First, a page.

• The actual level of participation will be determined by the Department based upon the criteria described under "Criteria for Loan Application Evaluation."

** Guidelines used by the Office of Minority Financial Incentives normally limit the loan amount to $450,000. However, the Director of Development may authorize a higher loan amount or modified terms which address a unique and demonstrated economic development need.

The interest rate for Minority Direct Loan financing is currently set at a fixed rate of 3 percent.

The term on the Minority Direct Loan will be based upon:

  • The useful life of the assets being financed
  • The term of the bank loan in the project
  • The term on a Minority Direct Loan cannot exceed 15 years for real estate financing, or 10 years for machinery financing.** The Minority Direct Loan term cannot exceed the term of the bank loan.

** Guidelines used by the Office of Minority Financial Incentives normally limit the loan amount to $450,000. However, the Director of Development may authorize a higher loan amount or modified terms which address a unique and demonstrated economic development need.

The State requires that a conventional lender and the business itself participate in the project to the maximum extent possible. Preference will be given to projects, which maximize these sources.

A typical Minority Direct Loan project structure would be:

  • Bank Loan: 50 percent of total project cost
  • Owner's Equity: 10 percent of total project cost
  • Minority Direct Loan: 40 percent of total project cost

The State may request any of the following as collateral or security for the State incentive financing invested in a project:

  • Personal guarantees from owners;
  • Corporate guarantees from related companies;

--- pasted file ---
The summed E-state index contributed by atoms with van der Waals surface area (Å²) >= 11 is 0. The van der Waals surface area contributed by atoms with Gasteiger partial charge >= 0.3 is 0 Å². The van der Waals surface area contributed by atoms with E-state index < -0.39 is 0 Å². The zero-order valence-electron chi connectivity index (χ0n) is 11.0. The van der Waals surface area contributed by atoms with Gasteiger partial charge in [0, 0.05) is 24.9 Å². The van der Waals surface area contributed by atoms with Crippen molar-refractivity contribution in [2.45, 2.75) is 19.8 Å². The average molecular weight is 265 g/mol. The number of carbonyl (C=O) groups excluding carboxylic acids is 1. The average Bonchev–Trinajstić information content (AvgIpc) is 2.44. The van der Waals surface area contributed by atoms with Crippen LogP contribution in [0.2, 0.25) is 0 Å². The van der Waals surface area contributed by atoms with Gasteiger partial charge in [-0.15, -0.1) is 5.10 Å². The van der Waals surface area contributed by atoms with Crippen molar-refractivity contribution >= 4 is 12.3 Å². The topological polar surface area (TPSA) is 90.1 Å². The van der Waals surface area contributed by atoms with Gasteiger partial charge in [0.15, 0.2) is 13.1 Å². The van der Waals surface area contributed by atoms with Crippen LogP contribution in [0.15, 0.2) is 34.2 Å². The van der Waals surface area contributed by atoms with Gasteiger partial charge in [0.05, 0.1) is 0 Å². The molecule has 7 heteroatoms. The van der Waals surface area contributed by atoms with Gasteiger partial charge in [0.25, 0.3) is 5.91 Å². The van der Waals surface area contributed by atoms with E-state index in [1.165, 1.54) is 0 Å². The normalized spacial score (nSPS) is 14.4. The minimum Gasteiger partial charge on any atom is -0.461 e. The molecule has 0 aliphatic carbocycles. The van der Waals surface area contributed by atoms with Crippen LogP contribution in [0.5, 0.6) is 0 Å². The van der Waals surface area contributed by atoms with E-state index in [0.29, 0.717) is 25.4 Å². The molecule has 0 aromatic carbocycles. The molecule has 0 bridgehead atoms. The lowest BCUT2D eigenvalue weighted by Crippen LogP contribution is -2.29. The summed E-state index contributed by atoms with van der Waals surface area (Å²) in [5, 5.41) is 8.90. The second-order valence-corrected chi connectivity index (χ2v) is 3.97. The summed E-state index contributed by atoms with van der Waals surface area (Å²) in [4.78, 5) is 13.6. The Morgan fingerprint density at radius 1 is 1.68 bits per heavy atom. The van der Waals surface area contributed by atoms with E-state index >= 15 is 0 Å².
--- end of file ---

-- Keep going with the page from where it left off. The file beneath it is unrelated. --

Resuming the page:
• First mortgage or lien position on the assets financed
  • with State funds (share with bank);
  • Key person life insurance on the principal operating officer(s)
  • of the company;
  • Financial covenants on the operations of the business; and
  • Letter of credit

The Minority Direct Loan Program requires the payment of two fees:

  • A $300 nonrefundable application fee submitted at the time of the filing of the application; and
  • A processing fee of 1.5 percent of the amount of the State loan which covers all legal expenses associated with the State's processing of the loan

Companies receiving assistance under the Minority Direct Loan Program are not required to complete their project utilizing the Ohio Prevailing Wage for construction, renovation and machinery installation.

The following areas will be evaluated by the ODOD staff in making a determination that the business is eligible to receive Minority Direct Loan financing:

  1. Ability To Repay. Can the business demonstrate (through historical and/or projected financial statements) that it has the ability to generate sufficient cash to pay all financing from this project?
  2. Management. Does the business possess sufficient management capability and expertise to handle the project?
  3. Working Capital. Has the business demonstrated sufficient equity and/or lines of credit/bank loans to cover all working capital needs for both the existing operation and any expansion?
  4. Need. Can the business demonstrate the need for the State's incentive financing to make the project go forward? For example, is the lower rate from the direct loan needed because cash flow is limited? Has the business demonstrated that it cannot finance the project itself or only with bank financing? Can the applicant demonstrate that the proposed project will have a completion value at least equal to the total amount of money expended on the construction, acquisition and/or improvement of the project?